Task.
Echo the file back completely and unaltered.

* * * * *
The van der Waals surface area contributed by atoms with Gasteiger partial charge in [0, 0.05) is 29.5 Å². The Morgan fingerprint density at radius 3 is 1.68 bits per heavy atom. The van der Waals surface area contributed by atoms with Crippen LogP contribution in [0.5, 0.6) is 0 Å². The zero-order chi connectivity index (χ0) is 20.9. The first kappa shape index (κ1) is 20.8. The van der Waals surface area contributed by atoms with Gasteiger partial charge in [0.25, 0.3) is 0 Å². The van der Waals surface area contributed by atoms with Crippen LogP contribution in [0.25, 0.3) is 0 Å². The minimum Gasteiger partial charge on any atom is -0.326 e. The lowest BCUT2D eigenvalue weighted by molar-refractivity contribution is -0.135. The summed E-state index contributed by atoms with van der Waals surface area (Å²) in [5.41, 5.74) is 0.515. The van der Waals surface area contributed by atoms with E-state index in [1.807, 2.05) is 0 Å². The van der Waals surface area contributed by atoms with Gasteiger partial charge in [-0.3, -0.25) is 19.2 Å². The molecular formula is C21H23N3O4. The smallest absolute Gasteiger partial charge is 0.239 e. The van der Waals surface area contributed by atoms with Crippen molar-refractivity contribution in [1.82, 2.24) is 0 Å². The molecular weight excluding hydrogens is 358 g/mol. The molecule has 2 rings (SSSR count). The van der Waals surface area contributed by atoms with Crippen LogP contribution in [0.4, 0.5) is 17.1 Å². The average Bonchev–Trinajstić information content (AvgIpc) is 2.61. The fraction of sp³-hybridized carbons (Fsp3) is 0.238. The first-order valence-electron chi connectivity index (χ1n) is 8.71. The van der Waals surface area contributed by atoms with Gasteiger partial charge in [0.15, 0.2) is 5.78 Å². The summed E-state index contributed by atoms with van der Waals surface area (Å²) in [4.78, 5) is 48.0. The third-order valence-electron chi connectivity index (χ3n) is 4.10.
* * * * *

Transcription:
The van der Waals surface area contributed by atoms with Gasteiger partial charge in [0, 0.05) is 29.5 Å². The Morgan fingerprint density at radius 3 is 1.68 bits per heavy atom. The van der Waals surface area contributed by atoms with Crippen LogP contribution in [0.5, 0.6) is 0 Å². The zero-order chi connectivity index (χ0) is 20.9. The first kappa shape index (κ1) is 20.8. The van der Waals surface area contributed by atoms with Gasteiger partial charge in [0.25, 0.3) is 0 Å². The van der Waals surface area contributed by atoms with Crippen LogP contribution in [0.25, 0.3) is 0 Å². The minimum Gasteiger partial charge on any atom is -0.326 e. The lowest BCUT2D eigenvalue weighted by molar-refractivity contribution is -0.135. The summed E-state index contributed by atoms with van der Waals surface area (Å²) in [5.41, 5.74) is 0.515. The van der Waals surface area contributed by atoms with E-state index in [1.807, 2.05) is 0 Å². The van der Waals surface area contributed by atoms with Gasteiger partial charge in [-0.3, -0.25) is 19.2 Å². The molecular formula is C21H23N3O4. The smallest absolute Gasteiger partial charge is 0.239 e. The van der Waals surface area contributed by atoms with Crippen molar-refractivity contribution in [1.82, 2.24) is 0 Å². The molecular weight excluding hydrogens is 358 g/mol. The molecule has 2 rings (SSSR count). The van der Waals surface area contributed by atoms with Crippen LogP contribution in [0.4, 0.5) is 17.1 Å². The average Bonchev–Trinajstić information content (AvgIpc) is 2.61. The fraction of sp³-hybridized carbons (Fsp3) is 0.238. The first-order valence-electron chi connectivity index (χ1n) is 8.71. The van der Waals surface area contributed by atoms with Gasteiger partial charge in [0.15, 0.2) is 5.78 Å². The summed E-state index contributed by atoms with van der Waals surface area (Å²) in [4.78, 5) is 48.0. The third-order valence-electron chi connectivity index (χ3n) is 4.10.